Ion-Ion interactions affect (re)folding dynamics of ubiquitin ions in the gas phase. Distinct folding intermediates formed via charge-reduction pathways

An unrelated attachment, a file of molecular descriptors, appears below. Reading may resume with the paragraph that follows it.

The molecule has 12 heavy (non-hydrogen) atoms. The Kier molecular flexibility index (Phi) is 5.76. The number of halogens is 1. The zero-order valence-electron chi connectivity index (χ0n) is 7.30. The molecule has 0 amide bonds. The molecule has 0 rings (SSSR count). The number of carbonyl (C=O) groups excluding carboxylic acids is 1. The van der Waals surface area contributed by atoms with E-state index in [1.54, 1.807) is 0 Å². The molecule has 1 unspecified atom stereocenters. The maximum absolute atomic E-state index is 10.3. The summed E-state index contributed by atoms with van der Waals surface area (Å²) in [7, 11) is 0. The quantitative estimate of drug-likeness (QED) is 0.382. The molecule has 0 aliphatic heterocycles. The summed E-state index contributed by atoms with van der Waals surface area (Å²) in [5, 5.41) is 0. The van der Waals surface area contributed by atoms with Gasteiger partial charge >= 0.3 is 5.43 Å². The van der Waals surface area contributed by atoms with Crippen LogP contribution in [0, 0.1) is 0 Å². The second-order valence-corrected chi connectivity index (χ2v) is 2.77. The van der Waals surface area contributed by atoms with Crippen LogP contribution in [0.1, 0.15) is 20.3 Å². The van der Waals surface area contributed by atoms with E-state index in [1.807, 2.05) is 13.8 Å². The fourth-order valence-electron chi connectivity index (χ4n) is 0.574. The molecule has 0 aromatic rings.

Using Ubiquitin as an exemplar protein we examine the effect of net charge reduction post electrospray ionisation by exposure to the electron transfer reagent, 1,3-dicyanobenzene. We monitor the change in gas phase conformation of both precursor and products with ion mobility mass spectrometry (IM-MS). Dramatic conformational rearrangement is seen for low charge state ions upon exposure to the electron transfer reagent. Ions with low charge states sprayed from both native-like and denaturing solvent conditions undergo structural transitions to conformers with cross sections in the range measured for the native structure (TWCCSN2®He, 950-1000 Å2). Thus, we infer that some memory of the solution phase structure is retained in the gas phase. Intermediate structures are seen in the reduction of the [M+6H]6+ ion sprayed from both native-like and denaturing solvents. Further, the reduction pathway of this ion shows compaction to structures with a TWCCSN2®He centred at 1069 Å2 (5+) and 949 Å2 (4+) for ions originating from native-like and denaturing solvents respectively. We propose that charge reduction sites for radical anion localisation (to effect electron transfer) are not easily accessible in the case of ubiquitin molecules originating from native-like solution conditions. This highlights the importance of salt bridge interactions in maintaining the structural integrity of a protein in the gas phase. Most interestingly, two distinct conformer populations are seen for the 6+ charge-reduced product originating from the 7+ and, the 6+ exposed to radical anions (post ESI); we infer that these populations are intermediate in the refolding of ubiquitin in the gas phase, sometimes transient. Overall, we are able to monitor the refolding pathway of ubiquitin in the gas phase as its charge is reduced and show that charge-charge interactions play a significant role in the gas phase conformation adopted; whereby specific conformations are formed.